Chinampas: A Legacy from the Aztecs that Saved Mexico City from Starvation Amid the Pandemic

Centuries after the chinampas were neglected and abandoned, many people of Mexico City remembered this cultural legacy from their Aztec ancestors, which has helped to save millions of them from the food crisis caused by the Covid 19 pandemic.

Photo: YouTube/Andrew Millison

“No one else could find anything, but our canasta still came,” Rocio García told National Geographic. During the critical period of the Covid 19 pandemic, when lockdowns were imposed, a basket of agricultural produce from the chinampas in Xochimilco continued to be delivered to her home.

She now buys exclusively from chinamperos, with many Mexicans following suit, not only to save money but to answer their concerns about their health and the quality of the food they eat.

Ingenuity and Perseverance Were the Seeds of the Chinampas

Chinampas are artificial islands that the Xochimilco people built more than 1,000 years ago when they arrived in Mexico City, which was at that time a valley that was largely covered by five interconnected lakes.

Photo: YouTube/Andrew Millison

Wading into the lake, their leader Acatonallo discovered the nutrient-rich sediments just a few feet deep which would surely bring his people enormous agricultural benefits. He experimented with the sediments by forming layered cubes of soil, rocks, and willow branches. Then, he placed seeds into the cubes, which grew into very healthy plants.

And so, Acatonallo ordered his men to construct bigger versions of the sedimentary cubes throughout the area — artificial islands, each measuring a few hundred square yards with canals in between. They also planted the sides of the islands with willow trees to prevent slumping.

In addition to the artificial islands that they called chinampas, the Xochimilca people prepared seedlings in small cubes of lake sediments that came to be known as chapines.

Photo: YouTube/Andrew Millison

By the 14th century, the chinampas were supplying food to hundreds of thousands of residents and warriors in Tenochtitlan until the Spanish colonization.

But the chinampas remained productive for hundreds of years . . . even into the middle of the 20th century when Mexico along with the rest of the world shifted to industrial foods.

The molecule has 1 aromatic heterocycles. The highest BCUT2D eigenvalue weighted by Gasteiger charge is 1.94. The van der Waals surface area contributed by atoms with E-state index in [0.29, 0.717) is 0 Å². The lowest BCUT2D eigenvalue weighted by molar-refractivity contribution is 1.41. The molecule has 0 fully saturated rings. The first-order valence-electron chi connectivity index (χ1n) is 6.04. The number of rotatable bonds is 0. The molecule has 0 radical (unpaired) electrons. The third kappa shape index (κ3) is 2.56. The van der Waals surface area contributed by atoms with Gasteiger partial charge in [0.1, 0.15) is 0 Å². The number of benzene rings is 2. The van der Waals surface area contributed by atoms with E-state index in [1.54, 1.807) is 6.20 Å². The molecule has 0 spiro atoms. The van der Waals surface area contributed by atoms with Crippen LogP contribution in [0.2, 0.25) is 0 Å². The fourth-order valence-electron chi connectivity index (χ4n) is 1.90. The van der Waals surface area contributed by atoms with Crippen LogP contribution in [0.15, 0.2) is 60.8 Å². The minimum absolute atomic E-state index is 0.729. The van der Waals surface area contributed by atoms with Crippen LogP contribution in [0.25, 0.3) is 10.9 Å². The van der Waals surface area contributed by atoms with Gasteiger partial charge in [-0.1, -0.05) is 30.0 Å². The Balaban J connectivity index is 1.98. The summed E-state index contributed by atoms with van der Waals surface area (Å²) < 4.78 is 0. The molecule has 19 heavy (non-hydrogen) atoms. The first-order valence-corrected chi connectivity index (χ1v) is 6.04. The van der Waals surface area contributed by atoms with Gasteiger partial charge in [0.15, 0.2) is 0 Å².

Chinamperos Find Their Rightful Place in a Hypermodern Mexican Society

Today, there are still people who till the chinampas in a similar manner to the way the islands were farmed more than a thousand years ago. But there are just a handful of them, like Miguel de Valle, who wants to continue the tradition and help strengthen Mexico’s food security while also nurturing the wetland’s precious ecosystem.

Photo: YouTube/Andrew Millison

“These techniques are already disappearing. But this is very effective,” said de Valle. “It’s the most local way of feeding people.”

Likewise, the chinampas support a wide variety of wildlife, like migratory birds and local fauna species, including the amazing axolotl. This amphibian is the only animal that stays “young” throughout its life and has the ability to regenerate damaged or lost limbs, including its heart, spinal cord, and even parts of its brain.

Unfortunately, out of the approximately 5,000 acres of chinampas, only 2.5% of the entire area is now devoted to traditional agriculture. Ninety percent were already abandoned, while other areas were converted into soccer fields, tourist spots, and urban centers.

Photo: YouTube/Andrew Millison

Still, some people who have decided to profit from idle chinampas are using modern, heavy machinery on the artificial islands, which compress the rich sediments, thereby depriving the soil of much-needed oxygen. Other farmers also resort to pesticides, unlike in the old days when the Aztecs used ground chilis to naturally repel insects.

But traditional chinamperos like de Valle and other chinampa proponents finally had their break during the pandemic. When the food supply chain suffered disruption and lockdowns were imposed, the residents of Mexico City turned to the chinamperos for sustenance.

Photo: YouTube/Andrew Millison

And yes, while pursuing traditional farming techniques, the chinamperos have also adapted to the modern times to be able to market their produce far and wide. They have learned to sell online, promote through social media pages, connect with customers through WhatsApp, and do delivery service.

The chinamperos now have hectic schedules, as they provide fresh, quality food to many households, restaurants, and other businesses in Mexico City. But, when going to their chinampas, farmers like de Valle still ride on a canoe across the vast wetland, reinvigorated by its serenity.

The historic place, a precious part of Mexico City’s UNESCO World Heritage Site, may indeed be able to endure hundreds of years more under the management of dedicated chinamperos.

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